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Savings in Medicare, Veterans' Benefits Studied : Budget Talks Focusing on Entitlements

November 02, 1987|ROBERT ROSENBLATT | Times Staff Writer

WASHINGTON — White House and congressional budget negotiators are looking hard for possible savings in Medicare, veterans' benefits, food stamps and other government entitlement programs, sources said Sunday.

Benefits in these areas once were thought to be politically untouchable but they are being reviewed now as negotiators search for a $23-billion package of budget savings that would send a reassuring message to U.S. financial markets.

Also under discussion are possible changes in cost-of-living increases for both active and retired civilian and military personnel.

No Firm Accord Yet

But there is no firm agreement yet on a package mutually acceptable to the Reagan Administration and the Democrats who control both houses of Congress, according to informed officials who asked not to be quoted by name.

"Everything is in a very preliminary stage," a knowledgeable source said. "There is no detailed message to take to the White House from the conference."

Another official said: "They're not really that close to a deal."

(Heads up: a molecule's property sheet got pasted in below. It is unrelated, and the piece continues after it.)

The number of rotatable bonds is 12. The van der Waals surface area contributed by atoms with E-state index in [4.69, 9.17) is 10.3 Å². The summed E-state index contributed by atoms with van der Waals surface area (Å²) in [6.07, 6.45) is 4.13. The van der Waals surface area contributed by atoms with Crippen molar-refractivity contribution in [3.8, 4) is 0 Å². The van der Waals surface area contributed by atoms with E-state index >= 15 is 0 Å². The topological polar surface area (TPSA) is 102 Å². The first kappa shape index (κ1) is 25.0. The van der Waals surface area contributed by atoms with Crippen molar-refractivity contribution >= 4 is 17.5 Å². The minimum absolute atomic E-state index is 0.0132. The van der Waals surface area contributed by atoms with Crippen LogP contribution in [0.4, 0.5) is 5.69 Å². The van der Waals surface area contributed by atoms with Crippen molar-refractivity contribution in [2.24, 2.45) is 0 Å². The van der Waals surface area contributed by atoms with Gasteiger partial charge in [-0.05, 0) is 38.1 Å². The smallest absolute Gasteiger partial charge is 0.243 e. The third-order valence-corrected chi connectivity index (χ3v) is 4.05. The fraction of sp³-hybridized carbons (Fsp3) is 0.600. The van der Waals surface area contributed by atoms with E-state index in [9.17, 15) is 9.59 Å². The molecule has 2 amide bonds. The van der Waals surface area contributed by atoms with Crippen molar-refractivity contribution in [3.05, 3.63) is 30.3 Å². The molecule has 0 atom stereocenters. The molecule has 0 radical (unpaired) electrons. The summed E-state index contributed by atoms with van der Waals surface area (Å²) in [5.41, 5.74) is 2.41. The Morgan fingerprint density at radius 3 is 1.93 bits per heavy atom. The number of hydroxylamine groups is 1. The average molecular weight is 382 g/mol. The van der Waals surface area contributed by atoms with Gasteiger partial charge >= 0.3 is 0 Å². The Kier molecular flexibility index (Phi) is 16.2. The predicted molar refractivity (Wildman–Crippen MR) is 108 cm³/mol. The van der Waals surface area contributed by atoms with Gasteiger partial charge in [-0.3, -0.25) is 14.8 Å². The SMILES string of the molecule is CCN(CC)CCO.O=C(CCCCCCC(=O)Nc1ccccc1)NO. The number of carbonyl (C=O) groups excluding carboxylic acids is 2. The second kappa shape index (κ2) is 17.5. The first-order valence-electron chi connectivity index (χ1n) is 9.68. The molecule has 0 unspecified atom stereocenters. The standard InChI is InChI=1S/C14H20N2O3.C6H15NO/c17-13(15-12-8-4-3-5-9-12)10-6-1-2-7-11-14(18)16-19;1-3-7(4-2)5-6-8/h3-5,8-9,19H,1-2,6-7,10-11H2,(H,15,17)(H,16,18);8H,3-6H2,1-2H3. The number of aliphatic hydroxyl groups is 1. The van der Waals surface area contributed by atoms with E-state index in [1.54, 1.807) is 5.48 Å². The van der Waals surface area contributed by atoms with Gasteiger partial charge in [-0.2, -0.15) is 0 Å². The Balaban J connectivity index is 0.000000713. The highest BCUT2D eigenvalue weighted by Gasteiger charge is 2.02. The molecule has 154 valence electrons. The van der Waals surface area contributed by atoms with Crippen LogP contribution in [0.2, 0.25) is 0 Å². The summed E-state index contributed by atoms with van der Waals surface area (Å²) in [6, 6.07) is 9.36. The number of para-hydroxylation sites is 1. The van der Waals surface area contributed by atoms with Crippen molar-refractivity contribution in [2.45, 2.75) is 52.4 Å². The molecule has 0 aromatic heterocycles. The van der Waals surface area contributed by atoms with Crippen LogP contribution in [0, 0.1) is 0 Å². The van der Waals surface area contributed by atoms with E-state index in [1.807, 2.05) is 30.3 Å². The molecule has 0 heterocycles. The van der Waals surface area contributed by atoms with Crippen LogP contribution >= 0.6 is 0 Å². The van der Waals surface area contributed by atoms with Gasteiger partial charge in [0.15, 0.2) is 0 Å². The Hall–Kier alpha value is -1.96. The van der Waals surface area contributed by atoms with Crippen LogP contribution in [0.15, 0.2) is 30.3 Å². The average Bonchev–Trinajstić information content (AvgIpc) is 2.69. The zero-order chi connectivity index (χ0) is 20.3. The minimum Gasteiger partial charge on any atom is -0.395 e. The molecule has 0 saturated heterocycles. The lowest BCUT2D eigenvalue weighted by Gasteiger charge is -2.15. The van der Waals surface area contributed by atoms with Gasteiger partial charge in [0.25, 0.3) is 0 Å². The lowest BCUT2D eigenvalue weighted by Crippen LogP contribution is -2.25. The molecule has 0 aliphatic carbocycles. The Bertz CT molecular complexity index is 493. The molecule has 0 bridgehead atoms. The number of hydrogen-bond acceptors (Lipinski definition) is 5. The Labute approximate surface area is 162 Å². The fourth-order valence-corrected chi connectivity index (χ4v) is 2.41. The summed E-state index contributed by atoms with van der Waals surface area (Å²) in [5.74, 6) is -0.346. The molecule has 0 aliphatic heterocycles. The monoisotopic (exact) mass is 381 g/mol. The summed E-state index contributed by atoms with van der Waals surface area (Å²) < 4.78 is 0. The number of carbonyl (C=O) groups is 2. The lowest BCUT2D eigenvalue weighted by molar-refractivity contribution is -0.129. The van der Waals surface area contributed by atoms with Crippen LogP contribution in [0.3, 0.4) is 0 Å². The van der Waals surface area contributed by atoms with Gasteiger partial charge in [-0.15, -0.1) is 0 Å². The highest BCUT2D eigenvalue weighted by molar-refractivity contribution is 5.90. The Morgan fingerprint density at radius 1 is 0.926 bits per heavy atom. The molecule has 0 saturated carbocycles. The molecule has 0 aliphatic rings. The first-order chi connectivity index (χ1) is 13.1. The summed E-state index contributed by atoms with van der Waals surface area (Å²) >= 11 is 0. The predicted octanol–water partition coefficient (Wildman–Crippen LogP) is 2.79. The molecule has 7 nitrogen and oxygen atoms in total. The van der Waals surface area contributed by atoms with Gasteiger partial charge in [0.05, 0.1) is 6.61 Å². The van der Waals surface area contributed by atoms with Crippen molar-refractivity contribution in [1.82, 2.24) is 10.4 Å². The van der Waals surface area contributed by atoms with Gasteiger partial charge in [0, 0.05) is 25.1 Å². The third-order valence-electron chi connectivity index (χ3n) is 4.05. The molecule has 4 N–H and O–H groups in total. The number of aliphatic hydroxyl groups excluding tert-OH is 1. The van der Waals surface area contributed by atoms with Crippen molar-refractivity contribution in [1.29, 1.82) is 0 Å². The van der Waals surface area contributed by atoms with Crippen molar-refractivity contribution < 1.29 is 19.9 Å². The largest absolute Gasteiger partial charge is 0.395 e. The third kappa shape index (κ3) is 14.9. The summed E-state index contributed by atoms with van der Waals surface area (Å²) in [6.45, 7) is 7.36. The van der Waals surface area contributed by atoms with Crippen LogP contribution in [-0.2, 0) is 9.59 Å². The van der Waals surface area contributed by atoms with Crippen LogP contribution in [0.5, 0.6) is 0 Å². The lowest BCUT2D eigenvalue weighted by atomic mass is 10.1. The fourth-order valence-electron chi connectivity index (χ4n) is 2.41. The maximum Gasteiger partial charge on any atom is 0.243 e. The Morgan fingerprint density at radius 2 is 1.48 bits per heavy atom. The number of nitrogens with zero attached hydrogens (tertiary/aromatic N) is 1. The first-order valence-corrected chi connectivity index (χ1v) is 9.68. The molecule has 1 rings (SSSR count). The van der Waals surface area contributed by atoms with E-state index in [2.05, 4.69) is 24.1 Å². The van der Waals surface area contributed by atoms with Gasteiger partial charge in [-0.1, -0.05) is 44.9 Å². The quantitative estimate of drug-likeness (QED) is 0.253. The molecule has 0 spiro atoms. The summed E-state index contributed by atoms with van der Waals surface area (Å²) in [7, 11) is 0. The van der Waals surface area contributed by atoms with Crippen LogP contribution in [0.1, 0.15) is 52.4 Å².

President Reagan will meet today with the congressional leadership to discuss the progress of the talks, which have focused thus far on spending reductions. The Democratic leaders will seek more assurances from Reagan that he will accept significant tax increases as part of a deficit-reduction deal.

The President has said that everything is negotiable, but in his radio talk on Saturday he referred only to the need for spending cuts without mentioning new taxes. The Democrats want taxes to supply $12 billion of the $23 billion sought for reducing the deficit.

All parties agree that the individual rate cuts in the 1986 tax reform act should not be altered.

Congress Acts on Taxes

Last week the House approved a tax program that includes extension of the 3% telephone tax; limits on home mortgage deductions to interest on loans of less than $1 million and changes in estate taxes. The Senate Finance Committee approved a $12-billion plan of its own, but with differences from the House bill.

"We're giving the Administration a choice of taxes, since they say taxes are negotiable," one congressional official said. "But we haven't heard anything specific back from the White House."

The negotiators have completed a week of discussions. If Congress and the President fail to agree on a budget package by Nov. 20, the Gramm-Rudman balanced-budget law will take effect, mandating across-the-board cuts in both military and domestic programs--cuts that both the White House and Congress want to avoid.

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